Yes, I agree with Vane that cutting out the oar port holes could be a good idea at this stage - in fact I don't know why they're not pre-cut in the patterns as supplied.  I didn't think of this issue until it was too late and had stuck the oar port lids on!!

    And I agree with Vane also about the difficulty of getting small holes to look good - I'm not 100% pleased with the results I've got with my Mercury brig, but there it is.  At least with the Granado kit you only have to worry about the appearance of the oar ports on the inboard side (assuming that you're going to fit the port lids in the closed position).

  4. Yes, the colour variation in walnut is a problem.  Even similar looking pieces can change colour slightly when varnished.

    Another worry I had while aiming at a bare wood finish for Mercury was the effect that glue marks can have on untreated wood: whether using  CA or PVA, if you get glue on the surface of the wood (and it's impossible not to), it won't take the varnish (or dye) properly at a later stage.  So to try and avoid this, I varnished all the planks that I'd selected for the second planking before I glued them on. This seems to have worked fairly well so far.

  5. IMG_20200516_165924841.thumb.jpg.46e208fd2cf327c7c27d667f04278063.jpgf

    Quite a time since I posted anything on this log, so here goes...

    First of all, the above pic shows what happens if you don't read the instructions properly! I should have planked the stern counter before starting the second planking of the main hull - why I didn't remains a mystery - but now as a result I have two unsightly gaps to deal with, not to mention the rather crummy looking join of the hull planking with the stern.  Oh well.1362890321_IMG_20200513_081008719(1).thumb.jpg.c89214016e51aadd7f61eb0789edf3a1.jpg Getting the deck installed. The clamps worked nicely, the map pins not so well as some of them have left scratches on the deck where the lower edge of the plastic part bore down on the wood. Anyway, it's gone on well enough.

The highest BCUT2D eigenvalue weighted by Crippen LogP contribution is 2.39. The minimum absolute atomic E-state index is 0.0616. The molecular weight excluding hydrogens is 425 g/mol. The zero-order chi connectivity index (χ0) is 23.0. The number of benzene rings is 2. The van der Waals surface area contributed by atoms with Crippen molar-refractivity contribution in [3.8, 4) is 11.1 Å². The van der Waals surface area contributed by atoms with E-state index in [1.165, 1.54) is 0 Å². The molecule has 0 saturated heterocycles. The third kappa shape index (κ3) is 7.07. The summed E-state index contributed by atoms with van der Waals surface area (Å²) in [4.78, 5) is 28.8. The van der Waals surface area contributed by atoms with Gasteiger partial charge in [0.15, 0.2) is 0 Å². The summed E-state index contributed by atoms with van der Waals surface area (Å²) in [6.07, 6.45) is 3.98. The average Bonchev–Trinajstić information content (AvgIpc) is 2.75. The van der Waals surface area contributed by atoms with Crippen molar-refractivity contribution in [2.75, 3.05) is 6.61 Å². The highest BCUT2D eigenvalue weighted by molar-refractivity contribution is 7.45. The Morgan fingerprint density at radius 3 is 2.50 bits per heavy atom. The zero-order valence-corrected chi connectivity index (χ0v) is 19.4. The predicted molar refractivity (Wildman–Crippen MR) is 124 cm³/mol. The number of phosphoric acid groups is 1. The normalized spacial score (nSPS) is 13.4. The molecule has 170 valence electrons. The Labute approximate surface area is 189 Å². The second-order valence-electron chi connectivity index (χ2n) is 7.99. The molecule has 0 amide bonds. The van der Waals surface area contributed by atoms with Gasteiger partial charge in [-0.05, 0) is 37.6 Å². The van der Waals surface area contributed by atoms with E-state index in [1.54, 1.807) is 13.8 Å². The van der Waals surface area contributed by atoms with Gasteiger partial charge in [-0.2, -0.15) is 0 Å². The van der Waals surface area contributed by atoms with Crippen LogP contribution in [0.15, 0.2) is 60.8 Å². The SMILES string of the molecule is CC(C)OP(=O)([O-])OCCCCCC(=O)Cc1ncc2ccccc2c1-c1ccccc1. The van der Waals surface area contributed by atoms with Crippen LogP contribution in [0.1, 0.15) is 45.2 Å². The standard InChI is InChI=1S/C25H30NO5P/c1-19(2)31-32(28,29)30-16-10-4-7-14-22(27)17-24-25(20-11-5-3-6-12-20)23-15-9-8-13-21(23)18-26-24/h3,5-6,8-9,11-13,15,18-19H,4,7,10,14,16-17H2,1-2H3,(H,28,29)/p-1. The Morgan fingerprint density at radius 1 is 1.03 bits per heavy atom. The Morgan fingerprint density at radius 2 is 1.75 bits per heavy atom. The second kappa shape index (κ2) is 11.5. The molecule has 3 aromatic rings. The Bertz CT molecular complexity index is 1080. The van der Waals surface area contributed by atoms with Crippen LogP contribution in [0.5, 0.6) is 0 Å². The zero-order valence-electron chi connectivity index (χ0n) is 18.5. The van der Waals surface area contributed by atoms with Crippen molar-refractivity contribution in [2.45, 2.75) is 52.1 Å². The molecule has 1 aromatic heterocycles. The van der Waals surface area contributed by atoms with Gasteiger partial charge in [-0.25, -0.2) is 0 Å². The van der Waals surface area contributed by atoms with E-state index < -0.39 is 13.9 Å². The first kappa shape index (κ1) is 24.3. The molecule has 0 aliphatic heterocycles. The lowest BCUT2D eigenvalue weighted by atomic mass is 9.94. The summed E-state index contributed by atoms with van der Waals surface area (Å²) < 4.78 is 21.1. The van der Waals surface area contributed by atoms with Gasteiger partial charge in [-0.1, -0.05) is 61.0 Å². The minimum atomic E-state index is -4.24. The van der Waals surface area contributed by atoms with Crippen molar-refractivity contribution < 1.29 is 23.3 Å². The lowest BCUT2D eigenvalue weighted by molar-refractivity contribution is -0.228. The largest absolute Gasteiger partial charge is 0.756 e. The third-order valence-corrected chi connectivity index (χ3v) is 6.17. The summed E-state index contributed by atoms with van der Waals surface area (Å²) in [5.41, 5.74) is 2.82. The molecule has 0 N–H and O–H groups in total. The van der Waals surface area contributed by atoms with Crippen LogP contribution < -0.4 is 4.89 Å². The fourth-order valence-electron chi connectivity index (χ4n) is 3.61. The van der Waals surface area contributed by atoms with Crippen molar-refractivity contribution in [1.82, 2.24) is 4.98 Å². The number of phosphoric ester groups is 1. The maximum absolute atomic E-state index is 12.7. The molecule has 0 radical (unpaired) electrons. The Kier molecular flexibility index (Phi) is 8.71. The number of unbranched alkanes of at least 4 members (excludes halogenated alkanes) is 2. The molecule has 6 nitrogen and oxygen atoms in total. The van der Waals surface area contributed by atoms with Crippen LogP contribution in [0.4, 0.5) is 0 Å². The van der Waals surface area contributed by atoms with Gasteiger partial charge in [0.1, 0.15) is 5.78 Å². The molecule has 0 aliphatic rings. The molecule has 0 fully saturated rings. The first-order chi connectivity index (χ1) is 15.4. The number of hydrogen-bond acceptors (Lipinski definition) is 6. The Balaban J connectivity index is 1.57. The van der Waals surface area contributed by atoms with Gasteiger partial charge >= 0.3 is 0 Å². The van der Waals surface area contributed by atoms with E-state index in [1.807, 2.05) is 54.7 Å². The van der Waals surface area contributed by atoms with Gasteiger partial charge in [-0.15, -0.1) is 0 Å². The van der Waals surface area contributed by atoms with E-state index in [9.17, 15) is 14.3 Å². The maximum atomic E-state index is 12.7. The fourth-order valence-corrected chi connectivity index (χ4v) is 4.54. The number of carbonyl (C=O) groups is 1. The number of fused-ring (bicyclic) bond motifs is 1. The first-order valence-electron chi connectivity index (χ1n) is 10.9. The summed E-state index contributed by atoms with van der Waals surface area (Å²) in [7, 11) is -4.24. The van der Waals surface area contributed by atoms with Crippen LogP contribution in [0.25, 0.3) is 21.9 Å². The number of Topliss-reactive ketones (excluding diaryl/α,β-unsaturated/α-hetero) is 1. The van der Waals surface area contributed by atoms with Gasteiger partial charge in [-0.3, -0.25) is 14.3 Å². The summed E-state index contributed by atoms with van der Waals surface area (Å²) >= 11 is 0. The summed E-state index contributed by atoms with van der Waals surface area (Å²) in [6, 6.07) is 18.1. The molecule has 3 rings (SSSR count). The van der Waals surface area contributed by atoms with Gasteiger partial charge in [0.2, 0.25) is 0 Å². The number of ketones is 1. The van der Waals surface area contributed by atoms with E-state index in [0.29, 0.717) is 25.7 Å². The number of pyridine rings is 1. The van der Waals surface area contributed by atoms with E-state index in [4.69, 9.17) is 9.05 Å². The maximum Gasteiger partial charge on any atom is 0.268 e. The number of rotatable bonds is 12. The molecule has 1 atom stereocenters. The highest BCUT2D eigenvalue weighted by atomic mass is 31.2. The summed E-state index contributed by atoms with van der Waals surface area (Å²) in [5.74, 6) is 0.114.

IMG_20200522_155949712.thumb.jpg.ebf0bd52c6dcce6ab68154303269bbcd.jpg

    Getting the transom on.  This was easier than I thought it was going to be.

    IMG_20200522_160239063.thumb.jpg.4619ba0121dc0f46e478f9bcdfa26865.jpg

    IMG_20200601_160256740.thumb.jpg.911e334412737aafd23fcaa8954d0796.jpg

    So this is about where I am with this build at the moment. As things are, I've decided to go for a minimal use of paint throughout, with the exception of black for the wale, stem, keel, rudder post & transom.  No waterline,  no coppering. Unless I change my mind again!

    IMG_20200601_160302750.thumb.jpg.6f20be1d42f264b49a3862c4100ef2a1.jpg

  6. Fantastic work! the detail you have achieved is incredible, especially considering the small scale of this model. Some years ago I tried my hand at the Trumpeter Tsesarevich kit, but after a struggle (just spelling the name was hard enough), I abandoned it.  Looking at your pictures makes me wish I'd kept at it, though I doubt I'd ever have got near this level of skill!

  7. Hi Glenn

    I was looking at your Pegasus pictures only this morning - terrific build, many congratulations! Same for Granado.  Granado was my first (recent) attempt, Pegasus came straight afterwards.  My brig Mercury is coming along, but at the moment I don't feel quite as enthused about it as with the others - not yet, at least.  The other day your pictures of Lady Nelson made me start thinking that I might have a try at that kit for my next...